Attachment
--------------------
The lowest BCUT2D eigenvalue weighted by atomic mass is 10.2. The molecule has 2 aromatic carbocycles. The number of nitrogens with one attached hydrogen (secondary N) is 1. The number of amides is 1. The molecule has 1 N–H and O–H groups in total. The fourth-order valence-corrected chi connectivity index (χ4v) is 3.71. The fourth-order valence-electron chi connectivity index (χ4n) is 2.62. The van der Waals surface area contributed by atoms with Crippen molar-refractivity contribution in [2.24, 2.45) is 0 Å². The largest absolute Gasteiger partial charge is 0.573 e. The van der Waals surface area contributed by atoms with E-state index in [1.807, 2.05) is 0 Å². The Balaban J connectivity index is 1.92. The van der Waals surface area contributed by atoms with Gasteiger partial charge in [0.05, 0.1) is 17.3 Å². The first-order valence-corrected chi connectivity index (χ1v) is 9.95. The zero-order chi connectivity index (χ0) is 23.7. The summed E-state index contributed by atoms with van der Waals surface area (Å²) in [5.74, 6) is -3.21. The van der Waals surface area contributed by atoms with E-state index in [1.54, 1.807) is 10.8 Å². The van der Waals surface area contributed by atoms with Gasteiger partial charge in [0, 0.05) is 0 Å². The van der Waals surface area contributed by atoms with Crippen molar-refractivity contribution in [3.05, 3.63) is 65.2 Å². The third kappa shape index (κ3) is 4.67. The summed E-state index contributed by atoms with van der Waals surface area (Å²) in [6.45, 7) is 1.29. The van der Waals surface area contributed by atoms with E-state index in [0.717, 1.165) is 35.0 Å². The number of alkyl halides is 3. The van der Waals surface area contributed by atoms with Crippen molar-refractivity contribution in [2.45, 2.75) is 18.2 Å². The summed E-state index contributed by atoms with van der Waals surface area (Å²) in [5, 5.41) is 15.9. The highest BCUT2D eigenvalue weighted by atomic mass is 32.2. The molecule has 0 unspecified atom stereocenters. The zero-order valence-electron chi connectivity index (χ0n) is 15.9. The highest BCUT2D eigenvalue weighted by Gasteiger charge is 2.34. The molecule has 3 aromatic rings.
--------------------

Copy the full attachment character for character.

The lowest BCUT2D eigenvalue weighted by atomic mass is 10.2. The molecule has 2 aromatic carbocycles. The number of nitrogens with one attached hydrogen (secondary N) is 1. The number of amides is 1. The molecule has 1 N–H and O–H groups in total. The fourth-order valence-corrected chi connectivity index (χ4v) is 3.71. The fourth-order valence-electron chi connectivity index (χ4n) is 2.62. The van der Waals surface area contributed by atoms with Crippen molar-refractivity contribution in [2.24, 2.45) is 0 Å². The largest absolute Gasteiger partial charge is 0.573 e. The van der Waals surface area contributed by atoms with E-state index in [1.807, 2.05) is 0 Å². The Balaban J connectivity index is 1.92. The van der Waals surface area contributed by atoms with Gasteiger partial charge in [0.05, 0.1) is 17.3 Å². The first-order valence-corrected chi connectivity index (χ1v) is 9.95. The zero-order chi connectivity index (χ0) is 23.7. The summed E-state index contributed by atoms with van der Waals surface area (Å²) in [5.74, 6) is -3.21. The van der Waals surface area contributed by atoms with E-state index in [1.54, 1.807) is 10.8 Å². The van der Waals surface area contributed by atoms with Gasteiger partial charge in [0, 0.05) is 0 Å². The van der Waals surface area contributed by atoms with Crippen molar-refractivity contribution in [3.05, 3.63) is 65.2 Å². The third kappa shape index (κ3) is 4.67. The summed E-state index contributed by atoms with van der Waals surface area (Å²) in [6.45, 7) is 1.29. The van der Waals surface area contributed by atoms with E-state index in [0.717, 1.165) is 35.0 Å². The number of alkyl halides is 3. The van der Waals surface area contributed by atoms with Crippen molar-refractivity contribution in [2.45, 2.75) is 18.2 Å². The summed E-state index contributed by atoms with van der Waals surface area (Å²) in [5, 5.41) is 15.9. The highest BCUT2D eigenvalue weighted by atomic mass is 32.2. The molecule has 0 unspecified atom stereocenters. The zero-order valence-electron chi connectivity index (χ0n) is 15.9. The highest BCUT2D eigenvalue weighted by Gasteiger charge is 2.34. The molecule has 3 aromatic rings.